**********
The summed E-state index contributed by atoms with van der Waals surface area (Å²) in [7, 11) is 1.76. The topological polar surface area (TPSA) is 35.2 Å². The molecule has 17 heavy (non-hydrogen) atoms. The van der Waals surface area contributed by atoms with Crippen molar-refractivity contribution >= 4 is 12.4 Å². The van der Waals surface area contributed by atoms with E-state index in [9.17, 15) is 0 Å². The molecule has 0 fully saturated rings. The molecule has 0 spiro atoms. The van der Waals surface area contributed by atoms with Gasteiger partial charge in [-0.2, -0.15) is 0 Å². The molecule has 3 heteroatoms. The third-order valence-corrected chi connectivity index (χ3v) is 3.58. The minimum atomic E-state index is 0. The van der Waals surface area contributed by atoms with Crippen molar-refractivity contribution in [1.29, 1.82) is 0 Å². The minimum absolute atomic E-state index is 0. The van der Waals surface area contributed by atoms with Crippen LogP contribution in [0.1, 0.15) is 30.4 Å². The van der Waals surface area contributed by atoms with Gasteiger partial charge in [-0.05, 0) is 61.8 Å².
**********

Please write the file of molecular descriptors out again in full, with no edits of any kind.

The summed E-state index contributed by atoms with van der Waals surface area (Å²) in [7, 11) is 1.76. The topological polar surface area (TPSA) is 35.2 Å². The molecule has 17 heavy (non-hydrogen) atoms. The van der Waals surface area contributed by atoms with Crippen molar-refractivity contribution >= 4 is 12.4 Å². The van der Waals surface area contributed by atoms with E-state index in [9.17, 15) is 0 Å². The molecule has 0 fully saturated rings. The molecule has 0 spiro atoms. The van der Waals surface area contributed by atoms with Gasteiger partial charge in [-0.2, -0.15) is 0 Å². The molecule has 3 heteroatoms. The third-order valence-corrected chi connectivity index (χ3v) is 3.58. The minimum atomic E-state index is 0. The van der Waals surface area contributed by atoms with Crippen molar-refractivity contribution in [1.29, 1.82) is 0 Å². The minimum absolute atomic E-state index is 0. The van der Waals surface area contributed by atoms with Crippen LogP contribution in [0.1, 0.15) is 30.4 Å². The van der Waals surface area contributed by atoms with Gasteiger partial charge in [-0.05, 0) is 61.8 Å².